Our brains are fantastic machines for sorting, categorizing, and filtering data. It makes sure we don’t get confused easily and that we see what is the most appropriate.
Unfortunately, when we assume that people are not trustworthy, we inadvertently set our brain on a subconscious crusade that will result in proving our opinion.
To help understand why, let’s talk about two psychological principles and how they impact our ability to trust others.
What we seek, we shall find
– Ralph Waldo Emerson
If we think the people in the waiting room around us are untrustworthy, then we find things about them that we won’t trust. They may look shifty, unkept, or too reserved. They simply won’t appear to be the kinds of people we’d choose to spend time with.
The worst part isn’t having arrived at this conclusion. It’s that we never really arrived at that conclusion; we started with it.
Because we felt that way at the beginning, our subconscious brain was busy finding all of the evidence to support this idea and quietly hiding or providing justifications to dismiss anything that didn’t align.
Confirmation bias helps us feel anchored in our outlook and avoid unnecessary confusion. It also ensures that we lose the ability to trust many good people simply because we start by assuming they may not be trustworthy.
Fundamental Attribution Problem
This problem could be summed up as, first impressions matter. They matter a lot more than they should, and a bad one may cause irreconcilable damage.
Once we have an experience with someone, we decide we understand who that person is and what they’ll do in any context. Forever.
We see a well polished professional execute a flawless presentation, and we assume that this person has it together and is exceptionally charismatic. In short, we assume that people are the caricatures that we imagine them to be after interacting only once or twice (if even that much).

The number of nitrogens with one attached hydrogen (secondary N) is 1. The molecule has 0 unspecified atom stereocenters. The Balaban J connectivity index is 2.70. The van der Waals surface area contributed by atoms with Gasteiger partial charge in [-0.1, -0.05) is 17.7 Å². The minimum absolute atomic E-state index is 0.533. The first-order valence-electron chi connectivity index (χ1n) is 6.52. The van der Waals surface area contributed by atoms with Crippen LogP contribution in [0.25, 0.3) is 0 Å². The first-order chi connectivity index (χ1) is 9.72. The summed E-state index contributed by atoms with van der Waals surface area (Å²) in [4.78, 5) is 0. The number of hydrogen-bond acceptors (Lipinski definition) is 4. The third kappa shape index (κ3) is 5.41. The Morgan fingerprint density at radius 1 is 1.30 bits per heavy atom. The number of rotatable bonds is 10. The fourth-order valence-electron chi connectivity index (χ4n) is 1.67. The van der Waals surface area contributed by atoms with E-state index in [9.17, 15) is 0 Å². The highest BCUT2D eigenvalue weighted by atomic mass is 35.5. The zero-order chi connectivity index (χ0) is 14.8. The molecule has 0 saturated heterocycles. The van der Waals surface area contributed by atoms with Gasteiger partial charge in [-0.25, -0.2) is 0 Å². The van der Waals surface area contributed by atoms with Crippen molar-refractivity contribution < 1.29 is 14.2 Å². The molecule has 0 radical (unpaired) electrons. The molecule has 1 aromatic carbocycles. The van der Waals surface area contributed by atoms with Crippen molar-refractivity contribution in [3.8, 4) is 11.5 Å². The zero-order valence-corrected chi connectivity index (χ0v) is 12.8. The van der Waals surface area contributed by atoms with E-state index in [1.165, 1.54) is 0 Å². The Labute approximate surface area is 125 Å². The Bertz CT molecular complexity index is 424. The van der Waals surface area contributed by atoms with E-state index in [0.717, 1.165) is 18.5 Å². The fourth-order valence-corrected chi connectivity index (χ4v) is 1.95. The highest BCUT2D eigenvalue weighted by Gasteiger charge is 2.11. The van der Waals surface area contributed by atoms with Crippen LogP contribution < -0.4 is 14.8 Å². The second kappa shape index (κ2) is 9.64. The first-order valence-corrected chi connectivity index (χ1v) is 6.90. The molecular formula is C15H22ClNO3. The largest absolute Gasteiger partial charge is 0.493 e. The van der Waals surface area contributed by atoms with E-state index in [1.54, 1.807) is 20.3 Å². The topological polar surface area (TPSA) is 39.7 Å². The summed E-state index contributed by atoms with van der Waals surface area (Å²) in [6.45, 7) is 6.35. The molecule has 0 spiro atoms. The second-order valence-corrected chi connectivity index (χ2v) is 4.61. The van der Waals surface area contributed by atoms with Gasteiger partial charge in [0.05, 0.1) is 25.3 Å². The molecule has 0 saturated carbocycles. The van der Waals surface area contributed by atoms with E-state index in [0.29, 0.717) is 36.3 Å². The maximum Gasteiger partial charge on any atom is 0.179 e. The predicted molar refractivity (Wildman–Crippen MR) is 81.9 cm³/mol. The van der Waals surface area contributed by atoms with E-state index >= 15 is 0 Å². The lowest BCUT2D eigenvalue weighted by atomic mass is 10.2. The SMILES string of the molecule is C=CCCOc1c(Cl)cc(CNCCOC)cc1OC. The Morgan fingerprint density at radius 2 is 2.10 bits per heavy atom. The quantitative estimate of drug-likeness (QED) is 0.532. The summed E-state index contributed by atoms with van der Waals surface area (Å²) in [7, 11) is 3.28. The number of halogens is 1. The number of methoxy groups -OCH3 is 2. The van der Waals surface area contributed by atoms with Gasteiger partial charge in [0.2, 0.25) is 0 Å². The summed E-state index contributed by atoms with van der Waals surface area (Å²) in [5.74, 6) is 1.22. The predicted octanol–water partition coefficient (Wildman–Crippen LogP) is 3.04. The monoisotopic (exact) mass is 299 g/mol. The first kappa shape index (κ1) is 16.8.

At the end of the day, it’s easier for our brain to pretend people are these simple archetypes rather than always needing to consider the context, how others are changing, and the complex interplay between people and the world around them.
Fundamental Attribution + Confirmation Bias
When fundamental attribution combines with confirmation bias, we’ll keep finding evidence to support these characterizations. When conflicting information arises, our brain will either dismiss it or find justifications to support our stance.
We see that charismatic professional hung over a few days later, and we assume he was just blowing off steam. We see him making a fool of himself at a party and we think he’s just having a good time. If he fails to deliver good results, we assume his team didn’t pull through. Those justifications fit, so we add them to our image of him. It’ll take a long time for us to see that he’s a functioning alcoholic whose unable to work with others; if we ever see that at all.
People can change. It’s our perception of them that can’t.
After he drunkenly confronts a client, he’ll get fired and we’ll tell HR to make sure we never re-hire him. Our opinion has now changed, but we’re just as convinced now that we have the right opinion as we were convinced we had the right opinion last month.
These opinions fail to take into account that he is constantly changing and is highly sensitive to his surroundings. Our decision to never re-hire him because he’s an unaccountable alcoholic is as correct as our initial assessment that he is a polished professional we can count on.
Both of those may have been correct at a particular time in a particular context. We can’t know, based on those alone, who he’ll be at some point in the future in different circumstances. Yet, our choice to never re-hire him assumes that we can predict these things.
Immovable Object & Unstoppable Force
When the fundamental attribution problem combines with confirmation bias, we find ourselves unable to see or react to new information. The fundamental attribution problem sets the tone, and confirmation bias keeps us on course.